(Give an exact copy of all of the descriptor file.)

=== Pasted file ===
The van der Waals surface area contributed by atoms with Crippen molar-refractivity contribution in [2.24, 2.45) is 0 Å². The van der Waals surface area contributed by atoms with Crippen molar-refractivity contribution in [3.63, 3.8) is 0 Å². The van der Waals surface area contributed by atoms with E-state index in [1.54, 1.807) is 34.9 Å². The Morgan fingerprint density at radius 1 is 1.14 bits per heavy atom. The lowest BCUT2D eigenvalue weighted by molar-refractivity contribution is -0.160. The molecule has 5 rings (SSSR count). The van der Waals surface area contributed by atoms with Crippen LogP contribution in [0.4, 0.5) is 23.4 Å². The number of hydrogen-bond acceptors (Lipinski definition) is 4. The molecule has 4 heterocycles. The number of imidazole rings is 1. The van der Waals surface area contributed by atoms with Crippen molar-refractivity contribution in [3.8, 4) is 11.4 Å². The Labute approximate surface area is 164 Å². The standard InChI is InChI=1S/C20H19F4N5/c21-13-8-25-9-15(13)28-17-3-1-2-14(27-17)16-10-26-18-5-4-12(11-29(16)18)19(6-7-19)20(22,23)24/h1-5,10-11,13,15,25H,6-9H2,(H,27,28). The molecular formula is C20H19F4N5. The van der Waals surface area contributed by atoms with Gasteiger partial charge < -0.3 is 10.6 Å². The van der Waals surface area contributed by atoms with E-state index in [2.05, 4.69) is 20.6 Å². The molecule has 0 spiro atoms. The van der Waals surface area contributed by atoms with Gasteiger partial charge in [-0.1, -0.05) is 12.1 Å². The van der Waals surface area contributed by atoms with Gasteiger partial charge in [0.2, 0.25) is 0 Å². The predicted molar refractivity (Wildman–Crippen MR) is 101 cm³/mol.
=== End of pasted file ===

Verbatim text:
The van der Waals surface area contributed by atoms with Crippen molar-refractivity contribution in [2.24, 2.45) is 0 Å². The van der Waals surface area contributed by atoms with Crippen molar-refractivity contribution in [3.63, 3.8) is 0 Å². The van der Waals surface area contributed by atoms with E-state index in [1.54, 1.807) is 34.9 Å². The Morgan fingerprint density at radius 1 is 1.14 bits per heavy atom. The lowest BCUT2D eigenvalue weighted by molar-refractivity contribution is -0.160. The molecule has 5 rings (SSSR count). The van der Waals surface area contributed by atoms with Crippen LogP contribution in [0.4, 0.5) is 23.4 Å². The number of hydrogen-bond acceptors (Lipinski definition) is 4. The molecule has 4 heterocycles. The number of imidazole rings is 1. The van der Waals surface area contributed by atoms with Crippen molar-refractivity contribution in [3.8, 4) is 11.4 Å². The Labute approximate surface area is 164 Å². The standard InChI is InChI=1S/C20H19F4N5/c21-13-8-25-9-15(13)28-17-3-1-2-14(27-17)16-10-26-18-5-4-12(11-29(16)18)19(6-7-19)20(22,23)24/h1-5,10-11,13,15,25H,6-9H2,(H,27,28). The molecular formula is C20H19F4N5. The van der Waals surface area contributed by atoms with Gasteiger partial charge < -0.3 is 10.6 Å². The van der Waals surface area contributed by atoms with E-state index in [2.05, 4.69) is 20.6 Å². The molecule has 0 spiro atoms. The van der Waals surface area contributed by atoms with Gasteiger partial charge in [-0.1, -0.05) is 12.1 Å². The van der Waals surface area contributed by atoms with Gasteiger partial charge in [0.2, 0.25) is 0 Å². The predicted molar refractivity (Wildman–Crippen MR) is 101 cm³/mol.